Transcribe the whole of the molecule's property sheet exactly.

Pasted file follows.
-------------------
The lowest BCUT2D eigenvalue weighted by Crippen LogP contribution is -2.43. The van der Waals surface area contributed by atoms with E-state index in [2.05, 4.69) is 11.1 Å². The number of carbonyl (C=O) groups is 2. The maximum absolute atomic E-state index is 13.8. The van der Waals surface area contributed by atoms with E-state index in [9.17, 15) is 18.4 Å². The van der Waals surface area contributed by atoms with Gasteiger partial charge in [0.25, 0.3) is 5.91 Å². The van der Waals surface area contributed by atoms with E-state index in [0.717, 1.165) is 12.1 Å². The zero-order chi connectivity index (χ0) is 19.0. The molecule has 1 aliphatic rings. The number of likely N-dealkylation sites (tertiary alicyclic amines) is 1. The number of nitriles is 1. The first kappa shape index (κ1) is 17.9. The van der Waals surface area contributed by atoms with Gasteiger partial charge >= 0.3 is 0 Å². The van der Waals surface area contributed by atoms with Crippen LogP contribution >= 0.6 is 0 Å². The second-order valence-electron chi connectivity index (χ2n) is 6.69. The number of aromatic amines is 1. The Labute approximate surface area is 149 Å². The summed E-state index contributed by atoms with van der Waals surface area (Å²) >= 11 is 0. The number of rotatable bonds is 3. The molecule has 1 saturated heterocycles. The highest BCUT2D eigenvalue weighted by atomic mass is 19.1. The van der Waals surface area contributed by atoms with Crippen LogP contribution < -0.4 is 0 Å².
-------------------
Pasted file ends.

The lowest BCUT2D eigenvalue weighted by Crippen LogP contribution is -2.43. The van der Waals surface area contributed by atoms with E-state index in [2.05, 4.69) is 11.1 Å². The number of carbonyl (C=O) groups is 2. The maximum absolute atomic E-state index is 13.8. The van der Waals surface area contributed by atoms with E-state index in [9.17, 15) is 18.4 Å². The van der Waals surface area contributed by atoms with Gasteiger partial charge in [0.25, 0.3) is 5.91 Å². The van der Waals surface area contributed by atoms with E-state index in [0.717, 1.165) is 12.1 Å². The zero-order chi connectivity index (χ0) is 19.0. The molecule has 1 aliphatic rings. The number of likely N-dealkylation sites (tertiary alicyclic amines) is 1. The number of nitriles is 1. The first kappa shape index (κ1) is 17.9. The van der Waals surface area contributed by atoms with Gasteiger partial charge >= 0.3 is 0 Å². The van der Waals surface area contributed by atoms with Crippen LogP contribution >= 0.6 is 0 Å². The second-order valence-electron chi connectivity index (χ2n) is 6.69. The number of aromatic amines is 1. The Labute approximate surface area is 149 Å². The summed E-state index contributed by atoms with van der Waals surface area (Å²) >= 11 is 0. The number of rotatable bonds is 3. The molecule has 1 saturated heterocycles. The highest BCUT2D eigenvalue weighted by atomic mass is 19.1. The van der Waals surface area contributed by atoms with Crippen LogP contribution < -0.4 is 0 Å².